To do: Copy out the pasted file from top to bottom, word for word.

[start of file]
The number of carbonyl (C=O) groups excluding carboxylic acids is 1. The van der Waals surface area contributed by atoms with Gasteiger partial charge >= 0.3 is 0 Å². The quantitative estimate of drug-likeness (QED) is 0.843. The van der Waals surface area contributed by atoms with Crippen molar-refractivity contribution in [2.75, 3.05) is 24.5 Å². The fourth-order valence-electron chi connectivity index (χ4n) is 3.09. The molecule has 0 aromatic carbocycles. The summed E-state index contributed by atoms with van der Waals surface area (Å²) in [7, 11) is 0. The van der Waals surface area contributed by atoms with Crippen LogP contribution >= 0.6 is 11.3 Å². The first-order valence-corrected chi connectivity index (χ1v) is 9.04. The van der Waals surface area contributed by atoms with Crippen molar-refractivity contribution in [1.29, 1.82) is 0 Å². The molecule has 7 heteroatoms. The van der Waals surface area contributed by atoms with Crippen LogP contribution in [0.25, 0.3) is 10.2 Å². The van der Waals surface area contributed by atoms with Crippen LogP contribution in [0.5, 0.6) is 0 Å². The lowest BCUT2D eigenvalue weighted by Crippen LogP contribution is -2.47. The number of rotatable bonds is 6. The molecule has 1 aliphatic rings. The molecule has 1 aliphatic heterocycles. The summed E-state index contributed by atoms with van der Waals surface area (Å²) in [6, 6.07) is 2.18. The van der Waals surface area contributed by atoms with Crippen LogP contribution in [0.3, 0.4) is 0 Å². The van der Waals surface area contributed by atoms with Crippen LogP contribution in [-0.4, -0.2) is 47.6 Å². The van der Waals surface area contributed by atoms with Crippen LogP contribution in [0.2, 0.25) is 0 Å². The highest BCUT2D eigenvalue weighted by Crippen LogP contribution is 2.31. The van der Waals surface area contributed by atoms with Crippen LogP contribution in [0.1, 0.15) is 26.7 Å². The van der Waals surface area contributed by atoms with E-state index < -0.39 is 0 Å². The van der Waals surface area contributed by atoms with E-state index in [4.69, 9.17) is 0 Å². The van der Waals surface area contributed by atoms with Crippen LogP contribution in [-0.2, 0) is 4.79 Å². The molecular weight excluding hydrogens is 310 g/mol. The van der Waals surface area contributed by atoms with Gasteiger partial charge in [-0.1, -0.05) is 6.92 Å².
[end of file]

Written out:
The number of carbonyl (C=O) groups excluding carboxylic acids is 1. The van der Waals surface area contributed by atoms with Gasteiger partial charge >= 0.3 is 0 Å². The quantitative estimate of drug-likeness (QED) is 0.843. The van der Waals surface area contributed by atoms with Crippen molar-refractivity contribution in [2.75, 3.05) is 24.5 Å². The fourth-order valence-electron chi connectivity index (χ4n) is 3.09. The molecule has 0 aromatic carbocycles. The summed E-state index contributed by atoms with van der Waals surface area (Å²) in [7, 11) is 0. The van der Waals surface area contributed by atoms with Crippen LogP contribution >= 0.6 is 11.3 Å². The first-order valence-corrected chi connectivity index (χ1v) is 9.04. The van der Waals surface area contributed by atoms with Crippen molar-refractivity contribution in [1.29, 1.82) is 0 Å². The molecule has 7 heteroatoms. The van der Waals surface area contributed by atoms with Crippen LogP contribution in [0.25, 0.3) is 10.2 Å². The van der Waals surface area contributed by atoms with Crippen LogP contribution in [0.5, 0.6) is 0 Å². The lowest BCUT2D eigenvalue weighted by Crippen LogP contribution is -2.47. The number of rotatable bonds is 6. The molecule has 1 aliphatic rings. The molecule has 1 aliphatic heterocycles. The summed E-state index contributed by atoms with van der Waals surface area (Å²) in [6, 6.07) is 2.18. The van der Waals surface area contributed by atoms with Crippen LogP contribution in [0.3, 0.4) is 0 Å². The van der Waals surface area contributed by atoms with Crippen LogP contribution in [-0.4, -0.2) is 47.6 Å². The van der Waals surface area contributed by atoms with Crippen LogP contribution in [0.2, 0.25) is 0 Å². The highest BCUT2D eigenvalue weighted by Crippen LogP contribution is 2.31. The van der Waals surface area contributed by atoms with Crippen LogP contribution in [0.1, 0.15) is 26.7 Å². The van der Waals surface area contributed by atoms with E-state index < -0.39 is 0 Å². The van der Waals surface area contributed by atoms with E-state index in [4.69, 9.17) is 0 Å². The van der Waals surface area contributed by atoms with Crippen LogP contribution in [-0.2, 0) is 4.79 Å². The molecular weight excluding hydrogens is 310 g/mol. The van der Waals surface area contributed by atoms with Gasteiger partial charge in [-0.1, -0.05) is 6.92 Å².